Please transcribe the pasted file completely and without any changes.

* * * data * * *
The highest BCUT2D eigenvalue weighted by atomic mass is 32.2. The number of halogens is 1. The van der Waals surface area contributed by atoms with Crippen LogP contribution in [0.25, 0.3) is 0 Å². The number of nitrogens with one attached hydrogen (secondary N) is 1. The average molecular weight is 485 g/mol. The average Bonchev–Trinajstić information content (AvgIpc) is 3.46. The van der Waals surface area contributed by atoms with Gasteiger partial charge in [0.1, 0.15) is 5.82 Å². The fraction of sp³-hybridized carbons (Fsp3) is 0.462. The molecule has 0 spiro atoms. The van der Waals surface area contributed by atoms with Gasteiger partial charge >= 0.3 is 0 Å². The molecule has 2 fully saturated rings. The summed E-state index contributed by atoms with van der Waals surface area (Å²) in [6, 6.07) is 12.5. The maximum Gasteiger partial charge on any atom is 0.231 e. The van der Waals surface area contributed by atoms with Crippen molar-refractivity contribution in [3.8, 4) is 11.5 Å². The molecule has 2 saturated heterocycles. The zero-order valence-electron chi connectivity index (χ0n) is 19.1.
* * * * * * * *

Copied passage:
The highest BCUT2D eigenvalue weighted by atomic mass is 32.2. The number of halogens is 1. The van der Waals surface area contributed by atoms with Crippen LogP contribution in [0.25, 0.3) is 0 Å². The number of nitrogens with one attached hydrogen (secondary N) is 1. The average molecular weight is 485 g/mol. The average Bonchev–Trinajstić information content (AvgIpc) is 3.46. The van der Waals surface area contributed by atoms with Gasteiger partial charge in [0.1, 0.15) is 5.82 Å². The fraction of sp³-hybridized carbons (Fsp3) is 0.462. The molecule has 0 spiro atoms. The van der Waals surface area contributed by atoms with Gasteiger partial charge >= 0.3 is 0 Å². The molecule has 2 fully saturated rings. The summed E-state index contributed by atoms with van der Waals surface area (Å²) in [6, 6.07) is 12.5. The maximum Gasteiger partial charge on any atom is 0.231 e. The van der Waals surface area contributed by atoms with Crippen molar-refractivity contribution in [3.8, 4) is 11.5 Å². The molecule has 2 saturated heterocycles. The zero-order valence-electron chi connectivity index (χ0n) is 19.1.